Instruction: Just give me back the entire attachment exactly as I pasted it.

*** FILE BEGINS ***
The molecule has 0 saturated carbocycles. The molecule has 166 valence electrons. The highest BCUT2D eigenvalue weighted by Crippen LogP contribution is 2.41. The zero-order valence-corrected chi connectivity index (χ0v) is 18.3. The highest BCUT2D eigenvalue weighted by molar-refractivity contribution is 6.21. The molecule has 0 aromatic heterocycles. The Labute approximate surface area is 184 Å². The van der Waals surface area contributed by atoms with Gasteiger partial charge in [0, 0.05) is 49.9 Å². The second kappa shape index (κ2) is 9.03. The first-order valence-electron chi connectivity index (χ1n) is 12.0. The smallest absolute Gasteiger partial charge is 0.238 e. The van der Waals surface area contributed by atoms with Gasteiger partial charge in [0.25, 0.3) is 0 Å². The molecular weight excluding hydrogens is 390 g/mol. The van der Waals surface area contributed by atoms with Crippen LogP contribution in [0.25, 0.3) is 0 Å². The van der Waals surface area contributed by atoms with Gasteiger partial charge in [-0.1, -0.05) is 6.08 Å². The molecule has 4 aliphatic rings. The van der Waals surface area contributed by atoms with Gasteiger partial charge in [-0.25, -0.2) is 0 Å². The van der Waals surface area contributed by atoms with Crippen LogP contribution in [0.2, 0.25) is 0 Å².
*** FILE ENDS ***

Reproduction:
The molecule has 0 saturated carbocycles. The molecule has 166 valence electrons. The highest BCUT2D eigenvalue weighted by Crippen LogP contribution is 2.41. The zero-order valence-corrected chi connectivity index (χ0v) is 18.3. The highest BCUT2D eigenvalue weighted by molar-refractivity contribution is 6.21. The molecule has 0 aromatic heterocycles. The Labute approximate surface area is 184 Å². The van der Waals surface area contributed by atoms with Gasteiger partial charge in [0, 0.05) is 49.9 Å². The second kappa shape index (κ2) is 9.03. The first-order valence-electron chi connectivity index (χ1n) is 12.0. The smallest absolute Gasteiger partial charge is 0.238 e. The van der Waals surface area contributed by atoms with Gasteiger partial charge in [0.25, 0.3) is 0 Å². The molecular weight excluding hydrogens is 390 g/mol. The van der Waals surface area contributed by atoms with Crippen LogP contribution in [0.25, 0.3) is 0 Å². The van der Waals surface area contributed by atoms with Gasteiger partial charge in [-0.1, -0.05) is 6.08 Å². The molecule has 4 aliphatic rings. The van der Waals surface area contributed by atoms with Gasteiger partial charge in [-0.25, -0.2) is 0 Å². The van der Waals surface area contributed by atoms with Crippen LogP contribution in [0.2, 0.25) is 0 Å².